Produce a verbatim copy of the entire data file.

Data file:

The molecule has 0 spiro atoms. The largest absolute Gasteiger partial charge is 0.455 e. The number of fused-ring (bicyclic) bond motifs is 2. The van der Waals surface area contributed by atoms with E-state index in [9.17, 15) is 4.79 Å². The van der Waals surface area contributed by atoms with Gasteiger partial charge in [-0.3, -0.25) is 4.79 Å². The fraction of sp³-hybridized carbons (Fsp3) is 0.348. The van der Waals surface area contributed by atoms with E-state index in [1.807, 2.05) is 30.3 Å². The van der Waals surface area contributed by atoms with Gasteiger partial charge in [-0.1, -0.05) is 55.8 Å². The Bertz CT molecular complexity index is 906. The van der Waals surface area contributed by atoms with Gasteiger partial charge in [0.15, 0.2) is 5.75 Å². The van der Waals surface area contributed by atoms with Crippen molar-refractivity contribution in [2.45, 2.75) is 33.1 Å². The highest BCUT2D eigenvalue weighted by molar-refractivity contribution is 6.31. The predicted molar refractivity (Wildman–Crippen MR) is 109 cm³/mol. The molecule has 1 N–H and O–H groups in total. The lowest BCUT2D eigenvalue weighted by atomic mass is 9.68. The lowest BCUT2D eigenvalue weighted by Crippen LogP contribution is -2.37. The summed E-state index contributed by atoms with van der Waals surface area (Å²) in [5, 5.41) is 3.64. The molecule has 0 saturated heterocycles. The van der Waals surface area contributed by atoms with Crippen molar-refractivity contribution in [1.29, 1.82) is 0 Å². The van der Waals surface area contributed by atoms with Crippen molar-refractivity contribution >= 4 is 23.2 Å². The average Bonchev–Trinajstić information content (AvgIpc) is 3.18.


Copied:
The molecule has 0 spiro atoms. The largest absolute Gasteiger partial charge is 0.455 e. The number of fused-ring (bicyclic) bond motifs is 2. The van der Waals surface area contributed by atoms with E-state index in [9.17, 15) is 4.79 Å². The van der Waals surface area contributed by atoms with Gasteiger partial charge in [-0.3, -0.25) is 4.79 Å². The fraction of sp³-hybridized carbons (Fsp3) is 0.348. The van der Waals surface area contributed by atoms with E-state index in [1.807, 2.05) is 30.3 Å². The van der Waals surface area contributed by atoms with Gasteiger partial charge in [-0.1, -0.05) is 55.8 Å². The Bertz CT molecular complexity index is 906. The van der Waals surface area contributed by atoms with Gasteiger partial charge in [0.15, 0.2) is 5.75 Å². The van der Waals surface area contributed by atoms with Crippen molar-refractivity contribution in [2.45, 2.75) is 33.1 Å². The highest BCUT2D eigenvalue weighted by molar-refractivity contribution is 6.31. The predicted molar refractivity (Wildman–Crippen MR) is 109 cm³/mol. The molecule has 1 N–H and O–H groups in total. The lowest BCUT2D eigenvalue weighted by atomic mass is 9.68. The lowest BCUT2D eigenvalue weighted by Crippen LogP contribution is -2.37. The summed E-state index contributed by atoms with van der Waals surface area (Å²) in [5, 5.41) is 3.64. The molecule has 0 saturated heterocycles. The van der Waals surface area contributed by atoms with Crippen molar-refractivity contribution in [1.29, 1.82) is 0 Å². The van der Waals surface area contributed by atoms with Crippen molar-refractivity contribution >= 4 is 23.2 Å². The average Bonchev–Trinajstić information content (AvgIpc) is 3.18.